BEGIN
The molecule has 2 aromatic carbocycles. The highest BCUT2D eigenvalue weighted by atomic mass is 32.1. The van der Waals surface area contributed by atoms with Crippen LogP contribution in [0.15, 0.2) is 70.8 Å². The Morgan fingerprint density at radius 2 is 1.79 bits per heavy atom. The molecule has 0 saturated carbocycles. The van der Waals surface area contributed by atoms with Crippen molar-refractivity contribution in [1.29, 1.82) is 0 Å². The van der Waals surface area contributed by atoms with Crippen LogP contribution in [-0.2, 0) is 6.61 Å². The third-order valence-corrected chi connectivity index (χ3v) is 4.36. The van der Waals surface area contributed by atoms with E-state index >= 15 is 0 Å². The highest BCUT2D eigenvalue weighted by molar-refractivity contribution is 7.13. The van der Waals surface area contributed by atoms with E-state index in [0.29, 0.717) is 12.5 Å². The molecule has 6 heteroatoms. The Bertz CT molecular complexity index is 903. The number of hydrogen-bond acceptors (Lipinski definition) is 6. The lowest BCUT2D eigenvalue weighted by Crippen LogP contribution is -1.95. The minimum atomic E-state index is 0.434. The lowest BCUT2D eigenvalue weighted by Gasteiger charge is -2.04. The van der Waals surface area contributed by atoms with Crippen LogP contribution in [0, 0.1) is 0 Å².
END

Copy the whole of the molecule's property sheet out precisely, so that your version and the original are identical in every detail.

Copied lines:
The molecule has 2 aromatic carbocycles. The highest BCUT2D eigenvalue weighted by atomic mass is 32.1. The van der Waals surface area contributed by atoms with Crippen LogP contribution in [0.15, 0.2) is 70.8 Å². The Morgan fingerprint density at radius 2 is 1.79 bits per heavy atom. The molecule has 0 saturated carbocycles. The van der Waals surface area contributed by atoms with Crippen molar-refractivity contribution in [1.29, 1.82) is 0 Å². The van der Waals surface area contributed by atoms with Crippen LogP contribution in [-0.2, 0) is 6.61 Å². The third-order valence-corrected chi connectivity index (χ3v) is 4.36. The van der Waals surface area contributed by atoms with E-state index >= 15 is 0 Å². The highest BCUT2D eigenvalue weighted by molar-refractivity contribution is 7.13. The van der Waals surface area contributed by atoms with E-state index in [0.29, 0.717) is 12.5 Å². The molecule has 6 heteroatoms. The Bertz CT molecular complexity index is 903. The number of hydrogen-bond acceptors (Lipinski definition) is 6. The lowest BCUT2D eigenvalue weighted by Crippen LogP contribution is -1.95. The minimum atomic E-state index is 0.434. The lowest BCUT2D eigenvalue weighted by Gasteiger charge is -2.04. The van der Waals surface area contributed by atoms with Crippen LogP contribution in [0, 0.1) is 0 Å².